Patrick J. Kenny: “Mayday” for Mental Health
July 27, 2015
By Patrick J. Kenny
How many of us got into the fire service thinking that we are capable of being modern day superheroes, maybe Superman? Don’t laugh. Stay with me as you think of what your idea of the profession is all about. Did you join because you want to make a difference or that someday there might be a life present on this earth because of an action you contributed to or maybe even did yourself?
Not so funny now, is it? Let’s take it to the next level. As chief officers, our number one goal is to protect our firefighters so they all go home to their loved ones. In cases where that has not occurred for whatever reasons, people’s careers and lives have been ruined.
I attended the Fire Rescue International (FRI) in Denver a few years ago where I sat in on three sessions recounting line-of-duty fatalities; two events occurred here in the United States and the other in the United Kingdom. All left me with the sick feeling of what negative impacts they had on the families of the deceased firefighters, the men and women of those departments, and the leaders of those organizations in particular. The chief officers were no longer superheroes, but now very much Clark Kent, in their abilities to protect against harm’s way.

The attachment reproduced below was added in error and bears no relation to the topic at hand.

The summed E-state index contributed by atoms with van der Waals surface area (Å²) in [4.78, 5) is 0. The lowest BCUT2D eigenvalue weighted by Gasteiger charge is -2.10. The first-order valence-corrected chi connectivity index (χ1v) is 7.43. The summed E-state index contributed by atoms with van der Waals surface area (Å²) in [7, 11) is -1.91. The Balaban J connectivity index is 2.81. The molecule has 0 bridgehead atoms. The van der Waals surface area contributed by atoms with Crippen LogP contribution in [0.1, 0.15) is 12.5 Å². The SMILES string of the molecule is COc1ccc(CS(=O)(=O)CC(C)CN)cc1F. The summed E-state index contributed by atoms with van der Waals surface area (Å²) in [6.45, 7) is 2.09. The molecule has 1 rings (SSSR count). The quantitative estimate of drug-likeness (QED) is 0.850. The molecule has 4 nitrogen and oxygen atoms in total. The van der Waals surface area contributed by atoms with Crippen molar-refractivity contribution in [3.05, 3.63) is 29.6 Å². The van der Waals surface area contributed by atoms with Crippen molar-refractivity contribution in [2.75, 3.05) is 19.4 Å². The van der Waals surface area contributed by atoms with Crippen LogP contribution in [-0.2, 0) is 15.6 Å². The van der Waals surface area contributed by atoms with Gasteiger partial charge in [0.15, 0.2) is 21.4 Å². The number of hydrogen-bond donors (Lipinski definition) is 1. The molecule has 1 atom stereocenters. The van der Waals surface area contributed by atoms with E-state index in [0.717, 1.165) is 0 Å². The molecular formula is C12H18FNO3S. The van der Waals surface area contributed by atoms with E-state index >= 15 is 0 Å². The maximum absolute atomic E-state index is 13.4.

Take it one step further. What if you as the chief officer or someone else in your organization is struggling to protect a member of your immediate family from harm’s way? We all have experienced this situation or know of members in our departments who are struggling with terminal illnesses of children or spouses or deaths of loved ones. How does that make the involved parties feel when they can’t protect the very one they love? The potential for devastation, both personally and professionally, is as powerful as a line-of-duty death?